Although Native Australian ingredients, “bush foods” may have appeared to have had a resurgence in the limelight of current food trends, Indigenous Australians have been aware of their many wonderful flavours and properties for over 40,000 years.
We personally believe that this recent celebration of the nutrient rich produce our land has to offer, is nothing short of great news. Incorporating fruits and flowers from Australia’s lush rainforests, herbs and fungi from the woodlands and wild nuts and seeds into our cuisine is the way things should be.
Here is a quick breakdown of 12 delicious Native Australian ingredients we think you should try at home this year!
Native tomatoes with strong tamarillo and caramel flavours. These dried, peanut-sized tomatoes can be easily reconstituted and added to chutneys, sauces and stews. They are high in protein and strong in flavour.
Essentially a ground bush tomato powder. Easily mixed into salad dressings, bread dough or as a seasoning for meats and fish. Also pairs well with ground coriander and wattle seed as part of a spice blend.
There are four varieties of Davidson plum or “orray”, which grow from the far tropical north of Australia to northern New South Wales. They have 100 times the vitamin C found in oranges and also contain lutein, a compound that plays an important role in eye health, along with magnesium, zinc, calcium potassium and manganese.
Davidson plums can be extremely sour and so they tend to fair well when cooked with plenty of sugar, dubbing them the perfect ingredient for relishes and chutneys. They can also be used in a similar fashion to English Sloes, and used to flavour Gin.
Wild Rosella Fruit
A striking red flower berry with an acidic rhubarb-like taste. A beautiful inclusion in chutney, jam, pie-fillings, ice cream, sorbet, pastries and fruit stews. Can be added to tea leaf blends as a fruit tea infusion.
Australian Pepper Berry
Pepper berries are usually found in the cooler parts of Australia and feature heavily across traditional indigenous uses as an ingredient for cooking but also for its medicinal qualities. Packed with antioxidants and holding a punchy flavour, pepper berry can be used in a similar fashion to black pepper however has a slightly softer profile and therefore lends well to poultry and fish.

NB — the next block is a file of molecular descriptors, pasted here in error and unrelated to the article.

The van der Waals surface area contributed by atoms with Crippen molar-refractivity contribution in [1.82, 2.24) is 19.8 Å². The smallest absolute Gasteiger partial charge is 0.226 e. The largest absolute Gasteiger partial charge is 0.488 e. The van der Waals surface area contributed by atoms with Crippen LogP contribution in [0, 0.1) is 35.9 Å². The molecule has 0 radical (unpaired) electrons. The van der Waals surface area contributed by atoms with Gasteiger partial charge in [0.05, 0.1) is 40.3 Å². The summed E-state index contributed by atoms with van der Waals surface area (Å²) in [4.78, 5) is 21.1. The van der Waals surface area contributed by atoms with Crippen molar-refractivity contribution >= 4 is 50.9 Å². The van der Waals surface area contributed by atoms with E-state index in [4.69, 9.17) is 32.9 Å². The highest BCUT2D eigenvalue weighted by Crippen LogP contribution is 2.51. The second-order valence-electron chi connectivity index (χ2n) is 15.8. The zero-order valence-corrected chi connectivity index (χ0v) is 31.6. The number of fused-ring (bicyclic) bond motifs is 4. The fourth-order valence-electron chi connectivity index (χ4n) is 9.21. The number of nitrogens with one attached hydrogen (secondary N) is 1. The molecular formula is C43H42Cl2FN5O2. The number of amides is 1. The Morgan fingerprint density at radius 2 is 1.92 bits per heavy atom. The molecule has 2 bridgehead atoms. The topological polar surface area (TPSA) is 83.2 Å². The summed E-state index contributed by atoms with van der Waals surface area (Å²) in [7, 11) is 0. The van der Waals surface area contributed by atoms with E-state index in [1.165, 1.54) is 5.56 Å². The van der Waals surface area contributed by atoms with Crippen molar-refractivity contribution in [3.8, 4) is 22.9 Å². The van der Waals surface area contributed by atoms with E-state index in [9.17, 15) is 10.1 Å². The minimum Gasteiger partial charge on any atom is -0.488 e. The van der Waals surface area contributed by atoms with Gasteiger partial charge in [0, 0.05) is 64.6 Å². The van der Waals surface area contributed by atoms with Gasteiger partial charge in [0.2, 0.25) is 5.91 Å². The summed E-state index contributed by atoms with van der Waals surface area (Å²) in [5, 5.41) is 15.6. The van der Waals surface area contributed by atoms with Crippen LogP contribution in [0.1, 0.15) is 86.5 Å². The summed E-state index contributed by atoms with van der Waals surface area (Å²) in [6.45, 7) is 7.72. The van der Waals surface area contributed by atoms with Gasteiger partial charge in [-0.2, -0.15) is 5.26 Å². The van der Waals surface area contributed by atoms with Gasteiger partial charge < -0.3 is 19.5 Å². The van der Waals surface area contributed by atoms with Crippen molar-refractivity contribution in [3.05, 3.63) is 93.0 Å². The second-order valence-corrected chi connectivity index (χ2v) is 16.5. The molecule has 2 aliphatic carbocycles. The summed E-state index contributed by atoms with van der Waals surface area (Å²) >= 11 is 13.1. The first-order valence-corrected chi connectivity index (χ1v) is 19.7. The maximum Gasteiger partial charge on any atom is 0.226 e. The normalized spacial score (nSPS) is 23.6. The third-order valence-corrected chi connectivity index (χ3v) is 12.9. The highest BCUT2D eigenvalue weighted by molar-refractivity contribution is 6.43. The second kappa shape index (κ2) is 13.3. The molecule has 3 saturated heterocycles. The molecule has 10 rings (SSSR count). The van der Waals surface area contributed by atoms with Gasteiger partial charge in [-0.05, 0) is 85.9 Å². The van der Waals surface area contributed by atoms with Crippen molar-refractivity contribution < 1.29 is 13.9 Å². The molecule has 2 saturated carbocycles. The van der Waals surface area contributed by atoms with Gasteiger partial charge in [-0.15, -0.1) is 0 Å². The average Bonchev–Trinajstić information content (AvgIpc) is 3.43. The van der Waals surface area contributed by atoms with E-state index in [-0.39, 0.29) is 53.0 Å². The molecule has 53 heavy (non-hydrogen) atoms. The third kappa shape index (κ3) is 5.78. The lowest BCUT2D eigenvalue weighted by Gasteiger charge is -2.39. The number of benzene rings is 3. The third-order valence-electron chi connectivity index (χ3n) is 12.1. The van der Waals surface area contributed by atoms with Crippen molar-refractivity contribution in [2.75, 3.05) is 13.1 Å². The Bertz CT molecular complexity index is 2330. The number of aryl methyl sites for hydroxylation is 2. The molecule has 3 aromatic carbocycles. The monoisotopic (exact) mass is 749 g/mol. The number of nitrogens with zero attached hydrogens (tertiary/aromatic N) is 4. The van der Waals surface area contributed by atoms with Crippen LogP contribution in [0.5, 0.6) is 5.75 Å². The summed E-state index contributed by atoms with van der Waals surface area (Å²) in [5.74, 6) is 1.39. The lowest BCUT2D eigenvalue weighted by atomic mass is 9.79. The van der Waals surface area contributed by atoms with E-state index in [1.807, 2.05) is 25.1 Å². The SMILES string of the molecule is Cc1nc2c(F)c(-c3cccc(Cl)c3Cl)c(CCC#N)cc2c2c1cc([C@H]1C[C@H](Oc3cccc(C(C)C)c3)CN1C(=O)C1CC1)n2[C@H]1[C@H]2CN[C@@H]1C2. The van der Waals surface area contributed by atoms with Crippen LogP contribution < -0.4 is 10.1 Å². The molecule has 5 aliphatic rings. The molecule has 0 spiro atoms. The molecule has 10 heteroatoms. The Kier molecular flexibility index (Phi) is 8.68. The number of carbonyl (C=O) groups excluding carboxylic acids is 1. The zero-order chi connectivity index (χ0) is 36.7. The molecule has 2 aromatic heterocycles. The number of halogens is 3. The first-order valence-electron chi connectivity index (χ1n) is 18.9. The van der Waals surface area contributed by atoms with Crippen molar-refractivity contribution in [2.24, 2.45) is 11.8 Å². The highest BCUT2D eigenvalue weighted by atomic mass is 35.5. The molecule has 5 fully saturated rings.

High in fat but cholesterol free, these nuts can be blended into nut butter or used in a hummus (outrageously good FYI) or can be chopped as a topping on cakes and desserts. Of course, they can also simply be eaten as they are and or roasted and salted.
Usually roasted and ground, Wattle seed has suggestions of coffee, chocolate and hazelnut. A great addition to a fruit crumb or in a marinade. Also try using sparingly in ice cream, pavlova, pancakes, bread or in your favourite chocolate recipe. Did we mention fantastic in a liqueur!
Paperbark is less of an ingredient and more of a useful cooking tool, used to wrap fish, lamb or other meats and imparting a smoky flavour when cooked. Should be soaked before using and particularly effective used over an open fire where its smokey properties really come into their own.
Usually found as dried whole leaves, lemon myrtle produces an aroma similar to lemon grass. Delicious used sparingly in desserts such as crème brulees and ice creams. Lemon Myrtle can also be used as an aromatic in soups, sauces, stews, pickles. Also pairs well with fish and crab dishes.
Native Pepper leaf
Available as a whole leaf or a dried powder, Pepper leaf is used in a similar manner to bayleaf, but has a burst of heat that should be used sparingly.
A wonderfully unique peppermint flavour that can be infused in desserts such as chocolate truffles, custards, ice creams, sauces and pastries. Also makes a great cuppa!
Has a flavour well suited to custards, ice cream, rich meat sauces, marinades or as a splendid tonic tea. One of our personal favourite ways to use native aniseed is to pair with a little bit of pepper berry and infuse in a rich poultry stock to serve with chicken or duck.
How about you, have you had any experience with native Australian ingredients? Or have any hot tips or recipes you would like to share?
We would love to hear from you so post away in the comments below…